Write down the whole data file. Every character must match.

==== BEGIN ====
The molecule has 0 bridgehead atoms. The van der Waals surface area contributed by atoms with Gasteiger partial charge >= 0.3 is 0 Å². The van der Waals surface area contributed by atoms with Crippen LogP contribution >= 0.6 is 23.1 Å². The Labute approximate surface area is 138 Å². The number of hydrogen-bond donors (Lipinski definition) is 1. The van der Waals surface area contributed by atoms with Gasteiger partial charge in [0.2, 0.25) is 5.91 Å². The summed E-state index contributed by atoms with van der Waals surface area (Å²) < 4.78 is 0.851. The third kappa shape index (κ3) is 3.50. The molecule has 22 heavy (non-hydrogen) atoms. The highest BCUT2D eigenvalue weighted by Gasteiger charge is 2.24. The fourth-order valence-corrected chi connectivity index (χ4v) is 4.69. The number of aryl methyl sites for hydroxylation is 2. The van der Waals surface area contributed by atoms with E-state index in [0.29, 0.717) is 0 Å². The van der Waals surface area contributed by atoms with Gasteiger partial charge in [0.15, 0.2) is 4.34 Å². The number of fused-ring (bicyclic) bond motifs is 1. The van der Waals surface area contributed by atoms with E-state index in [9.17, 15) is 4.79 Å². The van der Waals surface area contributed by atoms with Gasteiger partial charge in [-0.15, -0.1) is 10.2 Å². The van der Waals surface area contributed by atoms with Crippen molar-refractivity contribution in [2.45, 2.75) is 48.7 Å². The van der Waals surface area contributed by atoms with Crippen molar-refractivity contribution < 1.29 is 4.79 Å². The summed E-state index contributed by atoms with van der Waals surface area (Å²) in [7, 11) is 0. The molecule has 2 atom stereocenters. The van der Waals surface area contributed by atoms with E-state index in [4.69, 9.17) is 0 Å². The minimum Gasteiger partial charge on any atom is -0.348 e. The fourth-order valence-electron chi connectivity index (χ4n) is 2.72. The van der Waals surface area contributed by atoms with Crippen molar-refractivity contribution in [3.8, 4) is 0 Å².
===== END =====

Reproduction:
The molecule has 0 bridgehead atoms. The van der Waals surface area contributed by atoms with Gasteiger partial charge >= 0.3 is 0 Å². The van der Waals surface area contributed by atoms with Crippen LogP contribution >= 0.6 is 23.1 Å². The Labute approximate surface area is 138 Å². The number of hydrogen-bond donors (Lipinski definition) is 1. The van der Waals surface area contributed by atoms with Gasteiger partial charge in [0.2, 0.25) is 5.91 Å². The summed E-state index contributed by atoms with van der Waals surface area (Å²) < 4.78 is 0.851. The third kappa shape index (κ3) is 3.50. The molecule has 22 heavy (non-hydrogen) atoms. The highest BCUT2D eigenvalue weighted by Gasteiger charge is 2.24. The fourth-order valence-corrected chi connectivity index (χ4v) is 4.69. The number of aryl methyl sites for hydroxylation is 2. The van der Waals surface area contributed by atoms with E-state index in [0.29, 0.717) is 0 Å². The van der Waals surface area contributed by atoms with Gasteiger partial charge in [0.15, 0.2) is 4.34 Å². The number of fused-ring (bicyclic) bond motifs is 1. The van der Waals surface area contributed by atoms with E-state index in [9.17, 15) is 4.79 Å². The van der Waals surface area contributed by atoms with Gasteiger partial charge in [-0.15, -0.1) is 10.2 Å². The van der Waals surface area contributed by atoms with Crippen molar-refractivity contribution in [2.45, 2.75) is 48.7 Å². The van der Waals surface area contributed by atoms with Crippen molar-refractivity contribution < 1.29 is 4.79 Å². The summed E-state index contributed by atoms with van der Waals surface area (Å²) in [7, 11) is 0. The molecule has 2 atom stereocenters. The van der Waals surface area contributed by atoms with E-state index in [4.69, 9.17) is 0 Å². The minimum Gasteiger partial charge on any atom is -0.348 e. The fourth-order valence-electron chi connectivity index (χ4n) is 2.72. The van der Waals surface area contributed by atoms with Crippen molar-refractivity contribution in [3.8, 4) is 0 Å².